Picking out a new house can be exciting and terrifying at the same time. How do you choose the best location? What if the house has problems you can’t afford to fix? What’s the tiebreaker if you love two places equally?

You should have a plan prior to starting your search. Figure out what you absolutely need in a home and then prioritize additional features that you want. Remember to think ahead as this list may change in the next few years.

The first and only way to begin the decision-making process is to grab your calculator. A dream home becomes a nightmare the moment you can’t afford it. As you calculate, look beyond the listing price. Here’s why: A house with a vaulted ceiling costs more to heat than one with a low ceiling, and a house with a pool means paying to maintain it. All of these extra factors can add up.

Another less tangible way to decide if a home is right for you is to trust your intuition. Most buyers form an impression in the first few seconds after they walk into a house. Once you walk in the door of a potential home, you may want to ask yourself, Is this a happy house? or Does it depress me? Notice how you respond and trust your reactions. If you’re viewing a house and find yourself imagining your sofa near the fireplace and your brown chair near the window, pay attention. Chances are the house is a good match for you.

That said, there’s no such thing as a crystal ball when it comes to house hunting. And wondering whether the house will be too small if you get a dog or too big when the kids leave for college is inevitable. While it’s important to envision a home’s role over time, making a decision with too many variables in mind can work against you. Buy the house for the way you are living today. Then adapt as you go.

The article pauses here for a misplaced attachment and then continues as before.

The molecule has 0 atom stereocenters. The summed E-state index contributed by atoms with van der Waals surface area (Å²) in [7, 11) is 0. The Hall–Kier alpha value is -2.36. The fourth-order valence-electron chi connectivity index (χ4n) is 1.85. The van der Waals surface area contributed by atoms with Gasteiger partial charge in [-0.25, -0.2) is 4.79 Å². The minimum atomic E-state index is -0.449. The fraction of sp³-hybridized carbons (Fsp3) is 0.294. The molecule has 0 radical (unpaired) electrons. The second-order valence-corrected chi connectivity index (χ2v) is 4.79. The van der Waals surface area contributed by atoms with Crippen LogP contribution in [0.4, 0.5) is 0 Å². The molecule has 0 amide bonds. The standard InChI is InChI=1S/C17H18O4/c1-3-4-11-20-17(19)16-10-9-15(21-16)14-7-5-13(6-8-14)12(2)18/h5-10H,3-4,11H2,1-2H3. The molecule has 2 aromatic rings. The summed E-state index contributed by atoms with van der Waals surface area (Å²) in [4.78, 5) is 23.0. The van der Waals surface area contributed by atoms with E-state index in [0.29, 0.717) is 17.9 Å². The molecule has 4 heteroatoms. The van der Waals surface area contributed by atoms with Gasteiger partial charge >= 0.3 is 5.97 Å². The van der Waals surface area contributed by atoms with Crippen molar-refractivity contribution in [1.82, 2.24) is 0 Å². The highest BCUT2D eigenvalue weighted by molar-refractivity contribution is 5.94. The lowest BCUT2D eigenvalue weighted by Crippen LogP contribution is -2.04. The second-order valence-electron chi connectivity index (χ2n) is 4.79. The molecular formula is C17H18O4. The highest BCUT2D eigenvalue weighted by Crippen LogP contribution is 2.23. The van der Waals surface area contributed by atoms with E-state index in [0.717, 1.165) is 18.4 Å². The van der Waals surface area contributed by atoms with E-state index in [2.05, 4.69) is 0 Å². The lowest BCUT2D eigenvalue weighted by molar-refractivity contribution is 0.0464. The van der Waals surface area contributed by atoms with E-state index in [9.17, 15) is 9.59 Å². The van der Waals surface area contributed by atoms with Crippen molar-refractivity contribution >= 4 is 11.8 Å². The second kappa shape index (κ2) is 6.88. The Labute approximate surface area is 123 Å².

Make your home decision based on how you live, not where you’ll live. A house that offers dramatic mountain views and enormous windows onto a pond can seem like a wonderful place to call home. But if you’re rarely home the views aren’t going to be that important most of the time. Focus on features that will please you indoors. This advice is particularly applicable to high-traffic parts of the house, such as the kitchen. A sleek, minimalist stainless steel breakfast bar may set your heart on fire, but if you’ve got busy toddlers, a practical kitchen with lots of room and smudge-resistant cabinetry may be a better choice.

When you finally do make a decision – should you make an offer right away? Sometimes yes. Sometimes no. I usually advise sleeping on it overnight.  The exception can be when a market is especially active. This is a real gut check time. Would you be broken-hearted if you lost the house to another buyer? If the answer is yes, make an offer. Seldom will you go wrong if you follow your heart.